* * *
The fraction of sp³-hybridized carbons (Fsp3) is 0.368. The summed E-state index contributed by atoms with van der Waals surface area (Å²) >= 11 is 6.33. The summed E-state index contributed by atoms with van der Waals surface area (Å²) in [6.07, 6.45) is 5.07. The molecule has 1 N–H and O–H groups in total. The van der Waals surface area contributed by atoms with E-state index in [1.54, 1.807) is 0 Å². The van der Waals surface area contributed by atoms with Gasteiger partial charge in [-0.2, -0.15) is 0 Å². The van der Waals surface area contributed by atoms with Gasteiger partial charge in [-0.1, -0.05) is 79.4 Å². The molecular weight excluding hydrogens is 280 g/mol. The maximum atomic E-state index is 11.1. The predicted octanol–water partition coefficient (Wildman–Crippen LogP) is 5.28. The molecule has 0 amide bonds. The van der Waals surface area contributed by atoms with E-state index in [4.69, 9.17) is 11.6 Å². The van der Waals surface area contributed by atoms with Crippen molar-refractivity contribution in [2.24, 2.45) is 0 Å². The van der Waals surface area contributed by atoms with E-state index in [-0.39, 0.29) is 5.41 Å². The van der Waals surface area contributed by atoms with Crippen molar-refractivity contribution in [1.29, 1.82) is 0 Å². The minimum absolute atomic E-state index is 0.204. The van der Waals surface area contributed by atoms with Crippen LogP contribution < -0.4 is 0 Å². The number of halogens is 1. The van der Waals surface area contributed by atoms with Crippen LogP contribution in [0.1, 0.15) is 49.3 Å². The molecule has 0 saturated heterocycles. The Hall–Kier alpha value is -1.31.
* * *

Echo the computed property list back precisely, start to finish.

The fraction of sp³-hybridized carbons (Fsp3) is 0.368. The summed E-state index contributed by atoms with van der Waals surface area (Å²) >= 11 is 6.33. The summed E-state index contributed by atoms with van der Waals surface area (Å²) in [6.07, 6.45) is 5.07. The molecule has 1 N–H and O–H groups in total. The van der Waals surface area contributed by atoms with E-state index in [1.54, 1.807) is 0 Å². The van der Waals surface area contributed by atoms with Gasteiger partial charge in [-0.2, -0.15) is 0 Å². The van der Waals surface area contributed by atoms with Gasteiger partial charge in [-0.1, -0.05) is 79.4 Å². The molecular weight excluding hydrogens is 280 g/mol. The maximum atomic E-state index is 11.1. The predicted octanol–water partition coefficient (Wildman–Crippen LogP) is 5.28. The molecule has 0 amide bonds. The van der Waals surface area contributed by atoms with E-state index in [4.69, 9.17) is 11.6 Å². The van der Waals surface area contributed by atoms with Crippen molar-refractivity contribution in [2.24, 2.45) is 0 Å². The van der Waals surface area contributed by atoms with E-state index in [-0.39, 0.29) is 5.41 Å². The van der Waals surface area contributed by atoms with Crippen molar-refractivity contribution in [1.29, 1.82) is 0 Å². The minimum absolute atomic E-state index is 0.204. The van der Waals surface area contributed by atoms with Crippen LogP contribution < -0.4 is 0 Å². The number of halogens is 1. The van der Waals surface area contributed by atoms with Crippen LogP contribution in [0.1, 0.15) is 49.3 Å². The molecule has 0 saturated heterocycles. The Hall–Kier alpha value is -1.31.